Also, if your like me- you have glass jars stacking up and taking up space on your counters in ones and twos, or every time you reach for a water glass your hand grasps a quart jar and most of your coffee mugs are pint jars. I start to crate and stack the empty jars into storage for the up coming canning season- setting aside the chipped or cracked rimmed ones for the recycle.
And of course winter is a great time to practice and hone your skills in the kitchen. Portland Meat Collective has a great class list offering, but sign up soon since classes have a tendency to fill up quickly. Additionally I’ll be taking some classes from Champoeg Creamery this spring, my goal is to get a wheel of Parmesan aging so its ready by fall.
The last few months have been a strange few months. Battling freezing weather, farm sitting, keeping animals and my new farm hand warm, but the hardest thing to do is picking out seeds.
For most people they love pouring through the dozens of catalogs looking at photos and descriptions of heirloom tomatoes, tons of colored carrots, and more types of lettuce than I can count.
You see CSA farming is nothing like having a few raised beds in the back yard. It’s kind of like chess (I suck at chess) you have to plan 3-4 moves out. The system I use to pick the seeds is I I pick things I know I can grow and verities I know are work horses. With that I consider color and what month I can expect to pick it. Once I get the staples that one would expect in a CSA box I get to be creative and challenge myself. For example, I never have good luck growing corn, but this year I am trying popcorn, and for the first time I’m growing romanesco broccoli, (this likes to bolt and go to flower.)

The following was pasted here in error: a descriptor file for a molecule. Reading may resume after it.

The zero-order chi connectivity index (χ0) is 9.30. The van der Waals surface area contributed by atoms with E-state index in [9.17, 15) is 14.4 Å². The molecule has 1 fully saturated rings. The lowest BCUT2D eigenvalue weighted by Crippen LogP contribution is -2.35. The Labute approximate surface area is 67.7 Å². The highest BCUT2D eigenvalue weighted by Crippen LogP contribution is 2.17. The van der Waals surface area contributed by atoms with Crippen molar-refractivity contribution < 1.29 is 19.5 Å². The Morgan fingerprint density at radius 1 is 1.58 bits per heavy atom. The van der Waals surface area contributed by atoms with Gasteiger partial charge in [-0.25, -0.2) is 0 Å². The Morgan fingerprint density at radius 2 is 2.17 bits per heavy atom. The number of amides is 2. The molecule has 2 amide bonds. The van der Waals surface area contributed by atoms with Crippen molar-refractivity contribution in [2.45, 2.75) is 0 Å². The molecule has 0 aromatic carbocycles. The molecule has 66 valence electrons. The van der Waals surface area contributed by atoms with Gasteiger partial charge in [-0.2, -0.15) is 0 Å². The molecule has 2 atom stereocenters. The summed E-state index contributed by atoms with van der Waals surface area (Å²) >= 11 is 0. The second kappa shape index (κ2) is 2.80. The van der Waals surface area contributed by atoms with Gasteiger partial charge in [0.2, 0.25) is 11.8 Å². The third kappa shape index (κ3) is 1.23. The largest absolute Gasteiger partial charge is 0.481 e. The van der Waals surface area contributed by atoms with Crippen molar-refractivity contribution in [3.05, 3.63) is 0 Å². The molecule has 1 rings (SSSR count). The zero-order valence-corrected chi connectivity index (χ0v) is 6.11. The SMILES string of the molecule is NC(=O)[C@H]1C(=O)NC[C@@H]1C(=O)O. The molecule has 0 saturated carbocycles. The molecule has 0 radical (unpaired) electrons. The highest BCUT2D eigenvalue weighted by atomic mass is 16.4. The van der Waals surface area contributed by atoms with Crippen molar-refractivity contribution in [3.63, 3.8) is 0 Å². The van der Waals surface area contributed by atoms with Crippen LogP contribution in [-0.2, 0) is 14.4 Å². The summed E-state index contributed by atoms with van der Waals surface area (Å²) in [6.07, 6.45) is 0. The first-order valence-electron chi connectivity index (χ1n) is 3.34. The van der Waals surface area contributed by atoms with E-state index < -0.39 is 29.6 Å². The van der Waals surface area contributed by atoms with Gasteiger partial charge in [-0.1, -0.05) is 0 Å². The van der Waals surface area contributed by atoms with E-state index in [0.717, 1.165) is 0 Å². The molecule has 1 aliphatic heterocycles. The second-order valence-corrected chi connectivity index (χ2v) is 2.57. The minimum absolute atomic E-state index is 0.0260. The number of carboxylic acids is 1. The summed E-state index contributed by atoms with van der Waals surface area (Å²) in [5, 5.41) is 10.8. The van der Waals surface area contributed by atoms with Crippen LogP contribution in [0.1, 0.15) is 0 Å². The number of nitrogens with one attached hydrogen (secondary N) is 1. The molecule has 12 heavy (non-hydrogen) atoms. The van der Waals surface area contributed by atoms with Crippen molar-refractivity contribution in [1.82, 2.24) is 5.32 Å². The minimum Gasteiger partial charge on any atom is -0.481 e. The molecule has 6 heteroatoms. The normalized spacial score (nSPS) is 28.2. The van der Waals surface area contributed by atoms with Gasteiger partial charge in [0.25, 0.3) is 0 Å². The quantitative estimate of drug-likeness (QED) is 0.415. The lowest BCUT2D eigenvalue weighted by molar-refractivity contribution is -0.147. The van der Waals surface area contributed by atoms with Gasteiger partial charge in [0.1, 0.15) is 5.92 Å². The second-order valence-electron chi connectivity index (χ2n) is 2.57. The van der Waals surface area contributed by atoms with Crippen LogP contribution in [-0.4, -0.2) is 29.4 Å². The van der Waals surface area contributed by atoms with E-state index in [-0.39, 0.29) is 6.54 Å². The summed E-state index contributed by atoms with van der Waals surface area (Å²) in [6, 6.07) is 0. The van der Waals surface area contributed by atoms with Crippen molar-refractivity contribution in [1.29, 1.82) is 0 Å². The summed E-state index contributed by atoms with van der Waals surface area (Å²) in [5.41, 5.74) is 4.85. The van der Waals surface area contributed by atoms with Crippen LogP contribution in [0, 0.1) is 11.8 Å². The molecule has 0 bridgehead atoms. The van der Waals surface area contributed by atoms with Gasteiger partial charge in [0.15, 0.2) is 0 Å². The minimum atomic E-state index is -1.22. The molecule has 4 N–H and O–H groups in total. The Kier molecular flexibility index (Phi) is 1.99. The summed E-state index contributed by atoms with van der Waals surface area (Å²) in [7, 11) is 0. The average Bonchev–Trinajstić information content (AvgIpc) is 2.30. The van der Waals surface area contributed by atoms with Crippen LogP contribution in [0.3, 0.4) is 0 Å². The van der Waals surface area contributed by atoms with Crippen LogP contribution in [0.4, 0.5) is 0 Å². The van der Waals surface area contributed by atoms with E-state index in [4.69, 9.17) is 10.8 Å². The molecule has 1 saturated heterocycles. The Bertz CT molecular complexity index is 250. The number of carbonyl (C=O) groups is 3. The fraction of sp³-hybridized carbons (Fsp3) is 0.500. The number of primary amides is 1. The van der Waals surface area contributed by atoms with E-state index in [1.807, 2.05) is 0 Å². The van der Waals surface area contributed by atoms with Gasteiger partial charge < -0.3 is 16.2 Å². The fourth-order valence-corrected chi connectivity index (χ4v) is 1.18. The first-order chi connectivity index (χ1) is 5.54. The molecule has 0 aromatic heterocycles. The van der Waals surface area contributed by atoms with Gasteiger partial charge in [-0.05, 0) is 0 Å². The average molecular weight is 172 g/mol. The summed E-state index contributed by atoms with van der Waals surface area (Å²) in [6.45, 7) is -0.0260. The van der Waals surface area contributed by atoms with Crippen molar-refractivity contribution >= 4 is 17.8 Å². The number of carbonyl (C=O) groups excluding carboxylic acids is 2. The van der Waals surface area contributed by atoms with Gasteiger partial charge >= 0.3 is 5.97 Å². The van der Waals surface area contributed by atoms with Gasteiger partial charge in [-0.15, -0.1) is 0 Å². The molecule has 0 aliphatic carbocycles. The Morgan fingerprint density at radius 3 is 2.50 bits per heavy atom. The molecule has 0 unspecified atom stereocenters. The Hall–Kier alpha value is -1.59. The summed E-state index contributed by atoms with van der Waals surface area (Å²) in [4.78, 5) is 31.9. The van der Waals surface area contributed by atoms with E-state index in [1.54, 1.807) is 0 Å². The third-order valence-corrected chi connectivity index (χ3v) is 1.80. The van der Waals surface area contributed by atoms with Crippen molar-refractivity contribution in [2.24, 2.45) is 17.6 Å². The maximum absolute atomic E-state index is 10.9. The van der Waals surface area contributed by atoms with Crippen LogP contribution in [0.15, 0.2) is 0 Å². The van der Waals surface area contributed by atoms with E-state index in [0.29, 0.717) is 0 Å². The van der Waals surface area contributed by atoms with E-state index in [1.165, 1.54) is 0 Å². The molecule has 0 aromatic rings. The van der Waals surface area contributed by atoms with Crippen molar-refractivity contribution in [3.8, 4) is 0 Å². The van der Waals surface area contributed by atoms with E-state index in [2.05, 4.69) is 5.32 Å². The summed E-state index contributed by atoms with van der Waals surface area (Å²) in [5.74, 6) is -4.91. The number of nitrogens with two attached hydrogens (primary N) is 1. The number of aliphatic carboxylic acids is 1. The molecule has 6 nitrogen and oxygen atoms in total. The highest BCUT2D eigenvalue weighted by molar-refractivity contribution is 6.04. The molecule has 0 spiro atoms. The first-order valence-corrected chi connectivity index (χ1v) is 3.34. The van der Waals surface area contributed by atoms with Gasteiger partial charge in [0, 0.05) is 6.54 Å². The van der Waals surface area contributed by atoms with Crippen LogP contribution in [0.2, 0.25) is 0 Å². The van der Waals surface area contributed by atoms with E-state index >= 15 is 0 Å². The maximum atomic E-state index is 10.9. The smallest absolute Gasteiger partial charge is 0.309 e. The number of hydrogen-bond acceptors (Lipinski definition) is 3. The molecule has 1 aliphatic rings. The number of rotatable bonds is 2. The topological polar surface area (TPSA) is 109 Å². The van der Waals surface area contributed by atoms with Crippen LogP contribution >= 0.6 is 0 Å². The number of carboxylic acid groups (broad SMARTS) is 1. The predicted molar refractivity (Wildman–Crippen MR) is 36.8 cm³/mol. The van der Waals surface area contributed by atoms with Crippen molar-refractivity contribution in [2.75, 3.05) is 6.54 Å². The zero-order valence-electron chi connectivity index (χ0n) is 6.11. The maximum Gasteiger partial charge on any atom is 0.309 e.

Once all the time is done marking and crossing out my options and then cross referencing Sarah’s list I have to figure out all the quantities. Usually I do that while I’m on the phone, which means I order way more than I should.
Now that march is almost here I can start planing and planting. As always we will keep up on the blog and Facebook, but in addition we have been using Instagram at the_collective and taking great photos of all the animals, plants and of course Ulysses. So follow us in all the ways of social media.